MORCHEEBA Skye Edwards, vocalist, on how her bluesy hip-hop band signed to a record company
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The Independent Culture
When We were signed, two years ago, we'd never done a gig together - we'd just been in the studio and didn't even have a manager. Before I joined the band, Paul and Ross [Godfrey] had been going round to all the record companies for months with demo tapes. Paul had a mini studio in his bedroom in Finchley where they had recorded demos and created a basic sound, but we needed somewhere with better equipment. Having connections helps. A friend got us into a better studio, and that was where we did the demo for our first single, "Trigger Hippy". The soundman in the studio knew about engineering and production, so we finally made some good tapes. It's important to blag your way into the record-company buildings with your demo, rather than post them, as every record company has loads of tapes and they can't listen to them all.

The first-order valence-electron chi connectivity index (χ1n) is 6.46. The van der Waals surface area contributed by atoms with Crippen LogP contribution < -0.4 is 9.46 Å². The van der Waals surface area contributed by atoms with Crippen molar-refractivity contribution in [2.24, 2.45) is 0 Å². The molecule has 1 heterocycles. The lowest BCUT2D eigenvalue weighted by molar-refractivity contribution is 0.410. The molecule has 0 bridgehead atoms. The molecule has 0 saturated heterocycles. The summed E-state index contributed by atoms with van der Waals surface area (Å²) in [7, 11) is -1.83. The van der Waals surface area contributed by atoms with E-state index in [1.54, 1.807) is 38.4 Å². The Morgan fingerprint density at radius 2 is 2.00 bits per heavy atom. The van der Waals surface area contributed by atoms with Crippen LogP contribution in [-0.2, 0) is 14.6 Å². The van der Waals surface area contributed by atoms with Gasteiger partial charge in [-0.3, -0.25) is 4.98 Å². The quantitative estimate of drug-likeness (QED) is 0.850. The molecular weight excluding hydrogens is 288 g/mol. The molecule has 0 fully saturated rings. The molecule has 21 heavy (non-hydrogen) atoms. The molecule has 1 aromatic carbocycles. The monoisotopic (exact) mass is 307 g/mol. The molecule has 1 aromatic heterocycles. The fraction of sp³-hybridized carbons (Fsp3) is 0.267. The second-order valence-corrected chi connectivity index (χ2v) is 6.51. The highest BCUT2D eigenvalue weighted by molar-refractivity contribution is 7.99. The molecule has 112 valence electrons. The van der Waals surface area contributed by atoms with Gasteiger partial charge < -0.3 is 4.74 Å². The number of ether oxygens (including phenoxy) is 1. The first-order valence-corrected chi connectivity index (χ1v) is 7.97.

The main thing is to believe in what you're selling, but not to go over the top. Some bands come across as door-to-door salesmen. Once you've got one record company interested then you're on your way: the others start showing interest as A&R men all communicate about new bands. Indochina liked our demo but we had to prove that we could play live, so they made us to do a showcase at these posh rehearsal studios.

When we signed the contract we had to take a lawyer with us, as the contract was the size of an Argos catalogue. We got to the record-company offices and they had a bottle of champagne ready. We were all a bit scared as it was a six-album deal - it felt like we might be signing our lives away, but we were pleased that they had such confidence in us. For our first show, the record company bought 100 tickets for their guests and mates to fill the places. In the end, the gig completely sold out.